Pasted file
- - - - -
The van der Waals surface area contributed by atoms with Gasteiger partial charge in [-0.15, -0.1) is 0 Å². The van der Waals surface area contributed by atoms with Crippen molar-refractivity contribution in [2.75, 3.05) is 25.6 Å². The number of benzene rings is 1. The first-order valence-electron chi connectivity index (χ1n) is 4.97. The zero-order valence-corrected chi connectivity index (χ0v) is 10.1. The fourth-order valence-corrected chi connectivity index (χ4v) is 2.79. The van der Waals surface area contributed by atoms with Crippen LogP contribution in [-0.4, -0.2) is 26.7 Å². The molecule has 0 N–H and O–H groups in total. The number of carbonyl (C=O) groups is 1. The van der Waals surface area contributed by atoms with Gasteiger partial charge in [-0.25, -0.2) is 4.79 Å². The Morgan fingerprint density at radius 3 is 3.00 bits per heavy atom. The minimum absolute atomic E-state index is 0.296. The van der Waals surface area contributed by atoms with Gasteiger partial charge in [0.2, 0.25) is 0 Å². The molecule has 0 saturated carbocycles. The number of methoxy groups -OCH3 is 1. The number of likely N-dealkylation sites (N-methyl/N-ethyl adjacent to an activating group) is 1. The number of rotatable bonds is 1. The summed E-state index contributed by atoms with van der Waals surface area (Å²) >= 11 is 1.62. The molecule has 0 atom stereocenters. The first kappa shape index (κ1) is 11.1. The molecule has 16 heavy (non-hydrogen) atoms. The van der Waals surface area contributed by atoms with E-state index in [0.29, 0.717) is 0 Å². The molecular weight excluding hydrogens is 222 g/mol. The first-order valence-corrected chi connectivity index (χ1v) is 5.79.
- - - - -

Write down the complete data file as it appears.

The van der Waals surface area contributed by atoms with Gasteiger partial charge in [-0.15, -0.1) is 0 Å². The van der Waals surface area contributed by atoms with Crippen molar-refractivity contribution in [2.75, 3.05) is 25.6 Å². The number of benzene rings is 1. The first-order valence-electron chi connectivity index (χ1n) is 4.97. The zero-order valence-corrected chi connectivity index (χ0v) is 10.1. The fourth-order valence-corrected chi connectivity index (χ4v) is 2.79. The van der Waals surface area contributed by atoms with Crippen LogP contribution in [-0.4, -0.2) is 26.7 Å². The molecule has 0 N–H and O–H groups in total. The number of carbonyl (C=O) groups is 1. The van der Waals surface area contributed by atoms with Gasteiger partial charge in [-0.25, -0.2) is 4.79 Å². The Morgan fingerprint density at radius 3 is 3.00 bits per heavy atom. The minimum absolute atomic E-state index is 0.296. The van der Waals surface area contributed by atoms with Gasteiger partial charge in [0.2, 0.25) is 0 Å². The molecule has 0 saturated carbocycles. The number of methoxy groups -OCH3 is 1. The number of likely N-dealkylation sites (N-methyl/N-ethyl adjacent to an activating group) is 1. The number of rotatable bonds is 1. The summed E-state index contributed by atoms with van der Waals surface area (Å²) >= 11 is 1.62. The molecule has 0 atom stereocenters. The first kappa shape index (κ1) is 11.1. The molecule has 16 heavy (non-hydrogen) atoms. The van der Waals surface area contributed by atoms with E-state index in [0.29, 0.717) is 0 Å². The molecular weight excluding hydrogens is 222 g/mol. The first-order valence-corrected chi connectivity index (χ1v) is 5.79.